Undead Anonymous

Post Mortem

Is UA For You?

For the recently reanimated, getting used to your undeath can be a challenge.  In addition to the stigma associated with spontaneous resurrection and the constant threats of dismemberment and immolation by a society that no longer considers you human, there are a number of physical challenges that most new zombies aren’t prepared to face.  Like the emotional fallout from a rapidly digesting pancreas, the embarrassment of having one of your main body cavities burst open, or the frustration of trying to keep your tissues from liquefying.  Just to name a few.

At Undead Anonymous, we’re here to help.

Sponsored by the Department of Resurrection and the SPCA, Undead Anonymous offers a safe, nurturing environment for zombies to gather.  Whether you’ve died in a car accident, been stabbed to death, beaten to death, mauled by dogs, committed suicide, choked on your own vomit, or just plain died of a heart attack, at Undead Anonymous, you’ll find the guidance you need to navigate your new existence.

And you don’t have to worry about being ridiculed by any Breathers.  Every UA meeting is moderated by a member of the undead community, fully trained and licensed to help you to accept your reanimation.  At Undead Anonymous, you will learn how to believe in yourself, to never give up, and that hope is not a four-letter word.  And in the warmth of the community of others who have survived death, you will learn that you are not alone.

So join us at Undead Anonymous, get to know some of your fellow zombies, and discover that there is life after undeath.

S.G. Browne, Founder

Undead Commandments

Below are a list of rules the undead have to follow in order to co-exist with the living.  You should familiarize yourself with them in order to avoid unpleasant conflicts and to decrease the chances of being sent off to the County Redistribution Center.

You will not disturb the living
You will not stay out after curfew
You will not commit necrophilia
You will not covet your neighbor’s flesh
You will not dishonor your host guardians
You will not commit acts of civil disobedience
You will not develop on-line personalities
You will not visit cemeteries during the day
You will not take public transportation
You will not decompose on government property



At Undead Anonymous, we’re not ashamed of who we are.  We are zombies.  The living dead.  And proud of it.  But we are so much more than that.  We are unique individuals with our own stories to tell.  We are survivors of death.  Below are testimonials from some of our survivors.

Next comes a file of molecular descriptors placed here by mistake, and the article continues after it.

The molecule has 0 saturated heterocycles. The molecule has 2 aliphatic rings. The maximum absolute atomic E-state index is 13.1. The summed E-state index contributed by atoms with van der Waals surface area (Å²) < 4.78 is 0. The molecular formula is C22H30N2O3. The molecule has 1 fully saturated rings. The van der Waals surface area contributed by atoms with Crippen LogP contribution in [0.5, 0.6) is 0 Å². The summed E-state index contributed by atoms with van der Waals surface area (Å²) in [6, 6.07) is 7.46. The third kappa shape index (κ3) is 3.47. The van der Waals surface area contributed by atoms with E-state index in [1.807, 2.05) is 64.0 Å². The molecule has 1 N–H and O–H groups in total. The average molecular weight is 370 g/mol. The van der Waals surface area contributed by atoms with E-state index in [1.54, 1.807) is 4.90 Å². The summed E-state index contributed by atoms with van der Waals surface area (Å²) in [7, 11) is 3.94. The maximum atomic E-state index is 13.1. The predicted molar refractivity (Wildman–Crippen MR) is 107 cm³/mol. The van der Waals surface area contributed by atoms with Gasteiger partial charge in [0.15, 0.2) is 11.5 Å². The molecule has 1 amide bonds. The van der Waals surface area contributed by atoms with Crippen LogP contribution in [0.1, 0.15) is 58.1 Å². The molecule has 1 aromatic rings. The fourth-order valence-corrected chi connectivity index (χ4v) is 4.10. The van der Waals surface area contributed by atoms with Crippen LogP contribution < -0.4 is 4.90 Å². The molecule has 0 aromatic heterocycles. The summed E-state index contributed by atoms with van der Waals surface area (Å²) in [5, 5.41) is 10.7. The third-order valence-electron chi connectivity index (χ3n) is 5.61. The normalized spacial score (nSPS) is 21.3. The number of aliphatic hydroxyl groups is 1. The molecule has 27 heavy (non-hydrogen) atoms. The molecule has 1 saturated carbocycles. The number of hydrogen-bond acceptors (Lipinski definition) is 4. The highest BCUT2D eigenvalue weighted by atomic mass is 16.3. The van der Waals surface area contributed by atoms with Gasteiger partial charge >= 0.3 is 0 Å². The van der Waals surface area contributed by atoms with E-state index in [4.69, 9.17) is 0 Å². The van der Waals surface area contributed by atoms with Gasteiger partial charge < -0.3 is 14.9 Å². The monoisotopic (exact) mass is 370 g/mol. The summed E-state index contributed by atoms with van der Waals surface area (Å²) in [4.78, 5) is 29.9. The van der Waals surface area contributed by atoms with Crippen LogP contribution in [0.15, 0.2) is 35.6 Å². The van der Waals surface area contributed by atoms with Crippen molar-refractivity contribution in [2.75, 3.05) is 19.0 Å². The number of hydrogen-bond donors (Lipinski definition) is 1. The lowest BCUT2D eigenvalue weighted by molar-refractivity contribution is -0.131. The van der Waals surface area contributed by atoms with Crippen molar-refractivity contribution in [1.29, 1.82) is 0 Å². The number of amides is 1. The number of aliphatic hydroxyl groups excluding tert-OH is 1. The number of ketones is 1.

Andy (36-year-old car accident survivor)

I don’t remember my death.  I don’t even remember falling asleep at the wheel of my car.  I just remember driving home from a dinner party and the next thing I know, I’m waking up on a table in the mortuary three days later, getting my external body cavities packed with autopsy gel.

It took some time to accept what happened to me.  To accept the fact that I had spontaneously resurrected.  That’s what the so-called experts call it.  Spontaneous resurrection.  As if they know what it’s like to be a reanimated corpse.  To wake up and realize you have no rights.  To suffer the indignities of a society that reviles your existence.  To be able to smell your own rotting flesh.

Undead Anonymous changed all that.

In Undead Anonymous, I have learned to accept my reality, to never give up, and to find my purpose. I learned that I have a right to exist.  While there were other factors that helped me to embrace my zombie-ness, without Undead Anonymous and the friends I made because of it, I would have spent the bulk of my existence decomposing passively in my parents’ wine cellar.

Rita (23-year-old suicide survivor)
I still remember how alone I felt, how hopeless, an outcast of society.  With no friends, no community, no sense of belonging.  I remember watching the blood pool on the floor around me, how I felt my strength ebbing, the life draining away from me, knowing that I’d succeeded in ending my loneliness.  Only to wake up two days later on the mortician’s table and realize I’d been cheated out of death.

At first I felt like even more of a failure.  I couldn’t even kill myself properly.  But then I joined Undead Anonymous and learned to believe in myself.  To believe that I’d come back for a reason.  And that even in undeath, I can find a reason to hope.

So even though I’m still an outcast among the living, because of Undead Anonymous, I don’t feel alone anymore.

Jerry (21-year-old car accident survivor)
What happened to me?  A fifth of Jack Daniel’s, half a dozen bong hits, no seatbelt, and a utility pole sent me through the windshield of my 1974 cherry red Charger and skidding along the asphalt head first.  That’s what happened.  Total bummer.  I don’t remember anything after hitting the ground, until I woke up a few days later during my own funeral.  Mom and Dad kinda freaked out at first.  But now they’re cool with me being a zombie and all.

Everyone else pretty much sucks, though.  Breathers, I mean.  My buddies never call anymore, this chick I used to date has totally blown me off, and those Sigma Chi pricks are always trying to dismember me.  Assholes.

Then I met these other zombies at Undead Anonymous and they all, like, totally accepted me, road rash and all.  Some of them are even worse off than me, though I’m the only one who reanimated with a permanent erection.

Dude, do you have any idea what it’s like to walk around with a boner twenty-four/seven and not be able to get off?  It sucks.  Out loud.  But at least it’s kinda cool that I can touch my own brain.